“God took the scales off her eyes,” said Hoover. “She realized what she was doing and quickly became a pro-life advocate”.

The woman described that in early days, abortion failures were common, which resulted in physically impaired and developmentally-challenged children being born alive. To prevent potential lawsuits, procedures were developed to ensure that the baby in the womb would be undoubtedly dead.

After listening, Hoover couldn’t help but wonder: “what would the world be like if women were told the truth of abortion?”

He remembered reading a survey which first informed women about the procedures done to abort an unborn child. Afterwards, they asked if the women would still obtain an abortion. 90 percent of women responded “no.”

This alarming response gave Hoover an idea, one that he carried with him for 25 years. In 2019, he finally put it on paper.

According to the play’s website, “The Viable storyline captures an unforgettable confrontation as an aborted child visits her mother nearly 30 years later. The mother has carried guilt and grief for all that time, trying all the while to protect her emotional stability by professing the mantras that abortion providers originally used to comfort her”.

With nothing but three actors and two chairs, Viable invites viewers on a journey of continued healing as Judy, the mother, searches for a ray of hope after walking for decades in post-abortive shame and regret.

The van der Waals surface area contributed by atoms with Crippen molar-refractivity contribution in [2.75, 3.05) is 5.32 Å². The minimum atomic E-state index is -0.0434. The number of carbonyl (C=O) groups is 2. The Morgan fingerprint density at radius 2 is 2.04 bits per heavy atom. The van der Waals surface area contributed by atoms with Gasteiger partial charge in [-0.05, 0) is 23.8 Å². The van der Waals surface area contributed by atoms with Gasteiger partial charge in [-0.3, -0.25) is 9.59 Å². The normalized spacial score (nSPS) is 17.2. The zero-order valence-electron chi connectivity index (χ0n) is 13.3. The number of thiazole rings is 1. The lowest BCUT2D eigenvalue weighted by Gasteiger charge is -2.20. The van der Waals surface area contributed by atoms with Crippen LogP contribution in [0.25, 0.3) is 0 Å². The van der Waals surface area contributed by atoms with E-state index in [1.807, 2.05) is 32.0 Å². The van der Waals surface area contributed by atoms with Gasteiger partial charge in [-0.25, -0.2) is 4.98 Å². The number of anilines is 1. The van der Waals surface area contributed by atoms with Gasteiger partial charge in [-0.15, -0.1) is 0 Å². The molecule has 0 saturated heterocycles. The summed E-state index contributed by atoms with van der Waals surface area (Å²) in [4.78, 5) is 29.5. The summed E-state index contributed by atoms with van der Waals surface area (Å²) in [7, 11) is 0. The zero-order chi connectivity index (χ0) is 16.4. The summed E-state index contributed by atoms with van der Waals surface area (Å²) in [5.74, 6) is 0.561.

When asked about the primary audience, Hoover said that when writing the play, he assumed that it would be targeted at women who had lost children to abortion. However, everything changed on the very first night of the production, during a scene when Judy rushes through the audience in a dramatic exit.

Gisele Gathings, who plays Judy in the production, remembers seeing a man walking out of the audience in tears. By the time she rushed out of the theater, the man was standing in the lobby, sobbing.

“I wanted to comfort him!” Gathings recalled. “But I had to get to my next scene.”

Gathings has observed that an abortion does not just affect women. Rather, all family members—fathers, grandparents, children, husbands, are part of the story, too.

“Delving into the emotions, the negative emotions of how abortion doesn’t just affect the woman that is post abortive, but also the family members that are involved. The cycle that passes down when abortion is in a family, not just one person having more than one abortion, but also family members following in the footsteps.”

To Gathings, the theme of Viable is not abortion, but redemption through Christ.

“It is bigger than abortion. This (abortion) can lead to various different issues and pain where people need healing. Jesus is about life more abundantly, but also about us choosing him and the choices we have to make. For me, Viable touches on dealing with and bringing up the pain that needs to be healed and addressed.”

Both Gathings and Hoover hope that this play may be what inspires families to begin conversations about their own abortion experiences, so that feelings of hatred, betrayal and regret might be replaced with forgiveness, grace and love.

Hoover is also excited to announce that the Viable tour is back in action. After months of show dates being cancelled due to the COVID-19 pandemic, Viable plans to resume its tour across the United States, with new dates and locations being added every day. The play will also be performed at this year’s National Right to Life Convention in Washington, D.C., on Thursday, June 24th. For more information, visit http://www.viableplay.org/.

The Ultimate Discrimination: Down Syndrome Abortions